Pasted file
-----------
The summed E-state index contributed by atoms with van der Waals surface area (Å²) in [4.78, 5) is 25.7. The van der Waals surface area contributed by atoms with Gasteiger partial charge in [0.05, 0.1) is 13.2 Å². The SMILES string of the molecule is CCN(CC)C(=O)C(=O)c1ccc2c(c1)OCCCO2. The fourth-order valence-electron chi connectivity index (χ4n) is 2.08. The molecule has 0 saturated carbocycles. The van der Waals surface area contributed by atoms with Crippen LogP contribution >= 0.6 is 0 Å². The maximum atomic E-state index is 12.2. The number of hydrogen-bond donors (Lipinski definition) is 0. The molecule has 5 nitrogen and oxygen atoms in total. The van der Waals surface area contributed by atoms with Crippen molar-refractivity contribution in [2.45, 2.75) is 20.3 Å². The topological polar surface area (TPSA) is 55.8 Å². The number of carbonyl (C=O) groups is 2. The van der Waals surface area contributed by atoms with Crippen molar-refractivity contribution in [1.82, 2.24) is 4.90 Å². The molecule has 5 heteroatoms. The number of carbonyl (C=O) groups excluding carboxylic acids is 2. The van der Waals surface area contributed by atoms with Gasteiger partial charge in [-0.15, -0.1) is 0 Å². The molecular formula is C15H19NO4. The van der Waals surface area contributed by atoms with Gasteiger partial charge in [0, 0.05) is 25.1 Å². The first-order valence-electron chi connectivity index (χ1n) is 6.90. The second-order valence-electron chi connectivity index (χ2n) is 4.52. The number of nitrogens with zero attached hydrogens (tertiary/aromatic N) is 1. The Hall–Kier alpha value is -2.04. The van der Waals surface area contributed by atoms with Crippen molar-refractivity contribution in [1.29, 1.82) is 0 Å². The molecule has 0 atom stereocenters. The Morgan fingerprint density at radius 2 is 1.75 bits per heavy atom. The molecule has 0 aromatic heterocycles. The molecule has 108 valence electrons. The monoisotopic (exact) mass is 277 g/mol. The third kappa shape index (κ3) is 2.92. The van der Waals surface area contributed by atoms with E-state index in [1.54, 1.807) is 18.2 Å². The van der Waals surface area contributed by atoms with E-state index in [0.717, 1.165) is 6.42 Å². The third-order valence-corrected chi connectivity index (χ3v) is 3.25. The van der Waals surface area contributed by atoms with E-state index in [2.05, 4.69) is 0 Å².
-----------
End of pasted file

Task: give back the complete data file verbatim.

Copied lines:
The summed E-state index contributed by atoms with van der Waals surface area (Å²) in [4.78, 5) is 25.7. The van der Waals surface area contributed by atoms with Gasteiger partial charge in [0.05, 0.1) is 13.2 Å². The SMILES string of the molecule is CCN(CC)C(=O)C(=O)c1ccc2c(c1)OCCCO2. The fourth-order valence-electron chi connectivity index (χ4n) is 2.08. The molecule has 0 saturated carbocycles. The van der Waals surface area contributed by atoms with Crippen LogP contribution >= 0.6 is 0 Å². The maximum atomic E-state index is 12.2. The number of hydrogen-bond donors (Lipinski definition) is 0. The molecule has 5 nitrogen and oxygen atoms in total. The van der Waals surface area contributed by atoms with Crippen molar-refractivity contribution in [2.45, 2.75) is 20.3 Å². The topological polar surface area (TPSA) is 55.8 Å². The number of carbonyl (C=O) groups is 2. The van der Waals surface area contributed by atoms with Crippen molar-refractivity contribution in [1.82, 2.24) is 4.90 Å². The molecule has 5 heteroatoms. The number of carbonyl (C=O) groups excluding carboxylic acids is 2. The van der Waals surface area contributed by atoms with Gasteiger partial charge in [-0.15, -0.1) is 0 Å². The molecular formula is C15H19NO4. The van der Waals surface area contributed by atoms with Gasteiger partial charge in [0, 0.05) is 25.1 Å². The first-order valence-electron chi connectivity index (χ1n) is 6.90. The second-order valence-electron chi connectivity index (χ2n) is 4.52. The number of nitrogens with zero attached hydrogens (tertiary/aromatic N) is 1. The Hall–Kier alpha value is -2.04. The van der Waals surface area contributed by atoms with Crippen molar-refractivity contribution in [1.29, 1.82) is 0 Å². The molecule has 0 atom stereocenters. The Morgan fingerprint density at radius 2 is 1.75 bits per heavy atom. The molecule has 0 aromatic heterocycles. The molecule has 108 valence electrons. The monoisotopic (exact) mass is 277 g/mol. The third kappa shape index (κ3) is 2.92. The van der Waals surface area contributed by atoms with E-state index in [1.54, 1.807) is 18.2 Å². The van der Waals surface area contributed by atoms with E-state index in [0.717, 1.165) is 6.42 Å². The third-order valence-corrected chi connectivity index (χ3v) is 3.25. The van der Waals surface area contributed by atoms with E-state index in [2.05, 4.69) is 0 Å².